You should also be cognizant of the diversification in your portfolio. While it's nice to put a heavy weight into an investment that worked, you don't want to have all your eggs in one basket when things go wrong. Limiting position size to a reasonable level can help you preserve what you have, so you can reinvest it tomorrow if things don't go well with certain investments. Each individual investor has to decide how much diversification is appropriate for his/her own portfolio so we won't get into that here.
So this brings us to the question of how to use REITs in your portfolio. If you have invested in REITs in the past, you probably realized that some REITs behave more like equities while other types of REITs behave more like bonds.
One approach is to give them their own classification under alternatives, or real estate, or something else, but not equity or fixed income. Our approach to REITs is consistent with the three objectives we mentioned earlier. Some REITs are better suited for wealth preservation, while others are consistent with a growth or income approach.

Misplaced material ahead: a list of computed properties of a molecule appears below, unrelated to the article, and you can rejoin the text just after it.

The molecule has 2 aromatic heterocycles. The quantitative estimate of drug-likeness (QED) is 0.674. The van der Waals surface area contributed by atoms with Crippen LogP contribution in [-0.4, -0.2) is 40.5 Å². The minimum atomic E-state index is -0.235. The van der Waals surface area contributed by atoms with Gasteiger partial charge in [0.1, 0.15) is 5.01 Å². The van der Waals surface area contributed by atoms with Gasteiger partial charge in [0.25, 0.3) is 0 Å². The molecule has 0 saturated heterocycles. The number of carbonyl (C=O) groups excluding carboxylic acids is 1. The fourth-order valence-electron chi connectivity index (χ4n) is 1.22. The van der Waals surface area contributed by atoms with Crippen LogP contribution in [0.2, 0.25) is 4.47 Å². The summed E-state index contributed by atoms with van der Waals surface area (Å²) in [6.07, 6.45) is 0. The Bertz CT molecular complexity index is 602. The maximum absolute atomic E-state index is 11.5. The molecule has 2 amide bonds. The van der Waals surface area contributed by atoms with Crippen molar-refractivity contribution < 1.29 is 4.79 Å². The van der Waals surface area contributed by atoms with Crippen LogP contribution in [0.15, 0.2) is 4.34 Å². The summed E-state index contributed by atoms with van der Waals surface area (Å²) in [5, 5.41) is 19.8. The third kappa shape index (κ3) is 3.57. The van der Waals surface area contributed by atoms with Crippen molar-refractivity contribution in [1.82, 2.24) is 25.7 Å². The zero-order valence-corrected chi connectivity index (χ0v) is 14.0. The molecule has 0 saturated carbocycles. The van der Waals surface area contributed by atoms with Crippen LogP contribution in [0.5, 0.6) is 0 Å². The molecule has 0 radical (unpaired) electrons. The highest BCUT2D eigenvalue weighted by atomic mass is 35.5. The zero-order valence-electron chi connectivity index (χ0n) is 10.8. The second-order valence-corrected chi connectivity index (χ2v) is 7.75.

For example, just to use a simple comparison, we can compare a residential property REIT, in this case Equity Residential (EQR), which invests in multi-unit housing, to Annaly Capital Management (NLY), which is a mortgage REIT that invests in mortgage backed securities.
If you look at the performance of these two REITs since 5/2008, which is shown in the table below, you will notice that EQR experienced price appreciation of 43%, while NLY actually dropped in price by 3%. But comparing the total return of these two REITs including dividends paid and assumed to be reinvested, EQR had a total return of 71% over the same period, while NLY had a return of 80%. (Another mREIT, American Capital Agency Corp (AGNC), had price appreciation of 77% and a total return of 300%. We point this out because the comparison of an mREIT to a bond is not perfect and the potential for price changes does exist, as evidenced by AGNC)